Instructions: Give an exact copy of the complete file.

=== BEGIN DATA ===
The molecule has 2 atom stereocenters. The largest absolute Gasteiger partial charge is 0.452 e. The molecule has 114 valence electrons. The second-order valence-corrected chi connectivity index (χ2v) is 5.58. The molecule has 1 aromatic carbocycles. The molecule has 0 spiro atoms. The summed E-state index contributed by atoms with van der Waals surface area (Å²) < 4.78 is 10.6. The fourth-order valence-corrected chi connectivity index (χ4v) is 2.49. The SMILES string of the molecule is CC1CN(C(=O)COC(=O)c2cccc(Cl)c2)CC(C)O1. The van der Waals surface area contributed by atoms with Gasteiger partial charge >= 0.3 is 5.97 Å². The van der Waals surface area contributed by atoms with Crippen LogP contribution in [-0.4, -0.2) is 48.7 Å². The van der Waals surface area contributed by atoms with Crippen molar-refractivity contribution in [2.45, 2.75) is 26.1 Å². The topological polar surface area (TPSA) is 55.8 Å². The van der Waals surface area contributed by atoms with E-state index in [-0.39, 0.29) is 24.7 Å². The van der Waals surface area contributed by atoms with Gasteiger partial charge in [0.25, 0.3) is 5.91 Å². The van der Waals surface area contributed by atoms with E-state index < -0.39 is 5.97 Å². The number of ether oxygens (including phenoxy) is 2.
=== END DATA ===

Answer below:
The molecule has 2 atom stereocenters. The largest absolute Gasteiger partial charge is 0.452 e. The molecule has 114 valence electrons. The second-order valence-corrected chi connectivity index (χ2v) is 5.58. The molecule has 1 aromatic carbocycles. The molecule has 0 spiro atoms. The summed E-state index contributed by atoms with van der Waals surface area (Å²) < 4.78 is 10.6. The fourth-order valence-corrected chi connectivity index (χ4v) is 2.49. The SMILES string of the molecule is CC1CN(C(=O)COC(=O)c2cccc(Cl)c2)CC(C)O1. The van der Waals surface area contributed by atoms with Gasteiger partial charge >= 0.3 is 5.97 Å². The van der Waals surface area contributed by atoms with Crippen LogP contribution in [-0.4, -0.2) is 48.7 Å². The van der Waals surface area contributed by atoms with Crippen molar-refractivity contribution in [2.45, 2.75) is 26.1 Å². The topological polar surface area (TPSA) is 55.8 Å². The van der Waals surface area contributed by atoms with E-state index in [-0.39, 0.29) is 24.7 Å². The van der Waals surface area contributed by atoms with Gasteiger partial charge in [0.25, 0.3) is 5.91 Å². The van der Waals surface area contributed by atoms with E-state index < -0.39 is 5.97 Å². The number of ether oxygens (including phenoxy) is 2.